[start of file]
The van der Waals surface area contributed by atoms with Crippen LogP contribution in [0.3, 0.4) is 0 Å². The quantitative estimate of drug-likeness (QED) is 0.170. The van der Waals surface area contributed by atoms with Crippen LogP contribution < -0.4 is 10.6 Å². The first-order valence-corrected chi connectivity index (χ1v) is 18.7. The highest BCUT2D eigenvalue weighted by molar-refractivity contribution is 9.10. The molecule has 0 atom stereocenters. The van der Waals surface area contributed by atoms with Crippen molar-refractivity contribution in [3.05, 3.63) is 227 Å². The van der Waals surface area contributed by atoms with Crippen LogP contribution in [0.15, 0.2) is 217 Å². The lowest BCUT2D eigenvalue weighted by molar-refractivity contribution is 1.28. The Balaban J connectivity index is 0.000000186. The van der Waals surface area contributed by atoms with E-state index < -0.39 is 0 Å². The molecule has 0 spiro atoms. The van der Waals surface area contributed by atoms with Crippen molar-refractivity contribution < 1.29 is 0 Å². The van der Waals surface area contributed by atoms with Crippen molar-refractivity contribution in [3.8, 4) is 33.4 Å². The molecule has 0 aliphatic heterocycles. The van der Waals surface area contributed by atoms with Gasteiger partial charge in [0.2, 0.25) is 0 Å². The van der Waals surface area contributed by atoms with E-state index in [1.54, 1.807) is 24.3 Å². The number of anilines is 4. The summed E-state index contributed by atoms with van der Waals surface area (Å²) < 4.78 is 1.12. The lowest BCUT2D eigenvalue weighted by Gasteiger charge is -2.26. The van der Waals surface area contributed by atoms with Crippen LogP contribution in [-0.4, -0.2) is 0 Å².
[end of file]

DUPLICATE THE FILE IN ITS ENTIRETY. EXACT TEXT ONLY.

The van der Waals surface area contributed by atoms with Crippen LogP contribution in [0.3, 0.4) is 0 Å². The quantitative estimate of drug-likeness (QED) is 0.170. The van der Waals surface area contributed by atoms with Crippen LogP contribution < -0.4 is 10.6 Å². The first-order valence-corrected chi connectivity index (χ1v) is 18.7. The highest BCUT2D eigenvalue weighted by molar-refractivity contribution is 9.10. The molecule has 0 atom stereocenters. The van der Waals surface area contributed by atoms with Crippen molar-refractivity contribution in [3.05, 3.63) is 227 Å². The van der Waals surface area contributed by atoms with Crippen LogP contribution in [0.15, 0.2) is 217 Å². The lowest BCUT2D eigenvalue weighted by molar-refractivity contribution is 1.28. The Balaban J connectivity index is 0.000000186. The van der Waals surface area contributed by atoms with E-state index < -0.39 is 0 Å². The molecule has 0 spiro atoms. The van der Waals surface area contributed by atoms with Crippen molar-refractivity contribution < 1.29 is 0 Å². The van der Waals surface area contributed by atoms with Crippen molar-refractivity contribution in [3.8, 4) is 33.4 Å². The molecule has 0 aliphatic heterocycles. The van der Waals surface area contributed by atoms with Gasteiger partial charge in [0.2, 0.25) is 0 Å². The van der Waals surface area contributed by atoms with E-state index in [1.54, 1.807) is 24.3 Å². The number of anilines is 4. The summed E-state index contributed by atoms with van der Waals surface area (Å²) < 4.78 is 1.12. The lowest BCUT2D eigenvalue weighted by Gasteiger charge is -2.26. The van der Waals surface area contributed by atoms with Crippen LogP contribution in [-0.4, -0.2) is 0 Å².